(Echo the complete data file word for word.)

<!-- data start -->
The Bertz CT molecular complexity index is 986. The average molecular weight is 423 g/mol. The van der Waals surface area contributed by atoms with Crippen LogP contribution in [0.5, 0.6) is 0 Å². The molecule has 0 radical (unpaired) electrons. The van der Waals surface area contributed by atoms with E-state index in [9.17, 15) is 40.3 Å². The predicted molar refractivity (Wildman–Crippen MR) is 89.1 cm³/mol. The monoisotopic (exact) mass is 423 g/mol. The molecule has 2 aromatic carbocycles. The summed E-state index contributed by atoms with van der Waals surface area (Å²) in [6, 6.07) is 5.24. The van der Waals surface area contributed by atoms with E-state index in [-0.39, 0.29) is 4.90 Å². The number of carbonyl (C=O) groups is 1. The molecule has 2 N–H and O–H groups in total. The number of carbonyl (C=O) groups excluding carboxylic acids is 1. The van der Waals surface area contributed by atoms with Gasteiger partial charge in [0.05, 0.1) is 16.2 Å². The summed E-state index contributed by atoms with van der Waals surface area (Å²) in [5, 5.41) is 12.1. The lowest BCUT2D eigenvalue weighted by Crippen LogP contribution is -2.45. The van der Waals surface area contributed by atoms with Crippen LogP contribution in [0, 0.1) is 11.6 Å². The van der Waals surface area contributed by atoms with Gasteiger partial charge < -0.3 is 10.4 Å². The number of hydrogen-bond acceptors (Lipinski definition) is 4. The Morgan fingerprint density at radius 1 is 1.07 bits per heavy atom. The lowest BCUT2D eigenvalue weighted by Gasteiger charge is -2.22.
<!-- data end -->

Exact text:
The Bertz CT molecular complexity index is 986. The average molecular weight is 423 g/mol. The van der Waals surface area contributed by atoms with Crippen LogP contribution in [0.5, 0.6) is 0 Å². The molecule has 0 radical (unpaired) electrons. The van der Waals surface area contributed by atoms with E-state index in [9.17, 15) is 40.3 Å². The predicted molar refractivity (Wildman–Crippen MR) is 89.1 cm³/mol. The monoisotopic (exact) mass is 423 g/mol. The molecule has 2 aromatic carbocycles. The summed E-state index contributed by atoms with van der Waals surface area (Å²) in [6, 6.07) is 5.24. The van der Waals surface area contributed by atoms with E-state index in [-0.39, 0.29) is 4.90 Å². The number of carbonyl (C=O) groups is 1. The molecule has 2 N–H and O–H groups in total. The number of carbonyl (C=O) groups excluding carboxylic acids is 1. The van der Waals surface area contributed by atoms with Gasteiger partial charge in [0.05, 0.1) is 16.2 Å². The summed E-state index contributed by atoms with van der Waals surface area (Å²) in [5, 5.41) is 12.1. The lowest BCUT2D eigenvalue weighted by Crippen LogP contribution is -2.45. The van der Waals surface area contributed by atoms with Crippen LogP contribution in [0, 0.1) is 11.6 Å². The van der Waals surface area contributed by atoms with Gasteiger partial charge < -0.3 is 10.4 Å². The number of hydrogen-bond acceptors (Lipinski definition) is 4. The Morgan fingerprint density at radius 1 is 1.07 bits per heavy atom. The lowest BCUT2D eigenvalue weighted by Gasteiger charge is -2.22.